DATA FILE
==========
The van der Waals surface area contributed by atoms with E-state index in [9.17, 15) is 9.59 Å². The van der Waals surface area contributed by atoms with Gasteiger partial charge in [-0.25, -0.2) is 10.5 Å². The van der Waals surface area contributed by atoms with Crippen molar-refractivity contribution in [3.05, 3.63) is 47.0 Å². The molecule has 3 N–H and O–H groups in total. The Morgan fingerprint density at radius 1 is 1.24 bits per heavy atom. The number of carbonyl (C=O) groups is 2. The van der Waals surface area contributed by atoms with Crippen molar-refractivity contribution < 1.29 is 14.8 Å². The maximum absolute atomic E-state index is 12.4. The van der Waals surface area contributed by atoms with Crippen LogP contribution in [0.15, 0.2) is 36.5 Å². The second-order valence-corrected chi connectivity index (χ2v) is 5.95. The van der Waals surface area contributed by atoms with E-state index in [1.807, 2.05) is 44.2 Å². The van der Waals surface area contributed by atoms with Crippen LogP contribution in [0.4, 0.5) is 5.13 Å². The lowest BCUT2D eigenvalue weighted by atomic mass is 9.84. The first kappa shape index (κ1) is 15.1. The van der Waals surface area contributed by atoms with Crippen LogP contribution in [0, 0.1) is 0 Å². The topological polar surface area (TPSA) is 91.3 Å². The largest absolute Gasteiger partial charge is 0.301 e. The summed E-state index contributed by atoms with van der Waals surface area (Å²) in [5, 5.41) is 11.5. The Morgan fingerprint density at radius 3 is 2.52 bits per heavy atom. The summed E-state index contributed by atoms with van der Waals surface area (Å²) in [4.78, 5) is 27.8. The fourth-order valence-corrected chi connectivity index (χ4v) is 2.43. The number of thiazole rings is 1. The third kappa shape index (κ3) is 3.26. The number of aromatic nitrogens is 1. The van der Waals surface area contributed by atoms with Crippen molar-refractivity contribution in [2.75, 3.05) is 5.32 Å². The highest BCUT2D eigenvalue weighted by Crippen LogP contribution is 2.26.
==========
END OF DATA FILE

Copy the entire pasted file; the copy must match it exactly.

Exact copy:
The van der Waals surface area contributed by atoms with E-state index in [9.17, 15) is 9.59 Å². The van der Waals surface area contributed by atoms with Gasteiger partial charge in [-0.25, -0.2) is 10.5 Å². The van der Waals surface area contributed by atoms with Crippen molar-refractivity contribution in [3.05, 3.63) is 47.0 Å². The molecule has 3 N–H and O–H groups in total. The Morgan fingerprint density at radius 1 is 1.24 bits per heavy atom. The number of carbonyl (C=O) groups is 2. The van der Waals surface area contributed by atoms with Crippen molar-refractivity contribution < 1.29 is 14.8 Å². The maximum absolute atomic E-state index is 12.4. The van der Waals surface area contributed by atoms with Crippen LogP contribution in [0.15, 0.2) is 36.5 Å². The second-order valence-corrected chi connectivity index (χ2v) is 5.95. The van der Waals surface area contributed by atoms with E-state index in [1.807, 2.05) is 44.2 Å². The van der Waals surface area contributed by atoms with Crippen LogP contribution in [0.4, 0.5) is 5.13 Å². The lowest BCUT2D eigenvalue weighted by atomic mass is 9.84. The first kappa shape index (κ1) is 15.1. The van der Waals surface area contributed by atoms with Crippen LogP contribution in [0, 0.1) is 0 Å². The topological polar surface area (TPSA) is 91.3 Å². The largest absolute Gasteiger partial charge is 0.301 e. The summed E-state index contributed by atoms with van der Waals surface area (Å²) in [5, 5.41) is 11.5. The Morgan fingerprint density at radius 3 is 2.52 bits per heavy atom. The summed E-state index contributed by atoms with van der Waals surface area (Å²) in [4.78, 5) is 27.8. The fourth-order valence-corrected chi connectivity index (χ4v) is 2.43. The number of thiazole rings is 1. The third kappa shape index (κ3) is 3.26. The number of aromatic nitrogens is 1. The van der Waals surface area contributed by atoms with Crippen molar-refractivity contribution in [2.75, 3.05) is 5.32 Å². The highest BCUT2D eigenvalue weighted by Crippen LogP contribution is 2.26.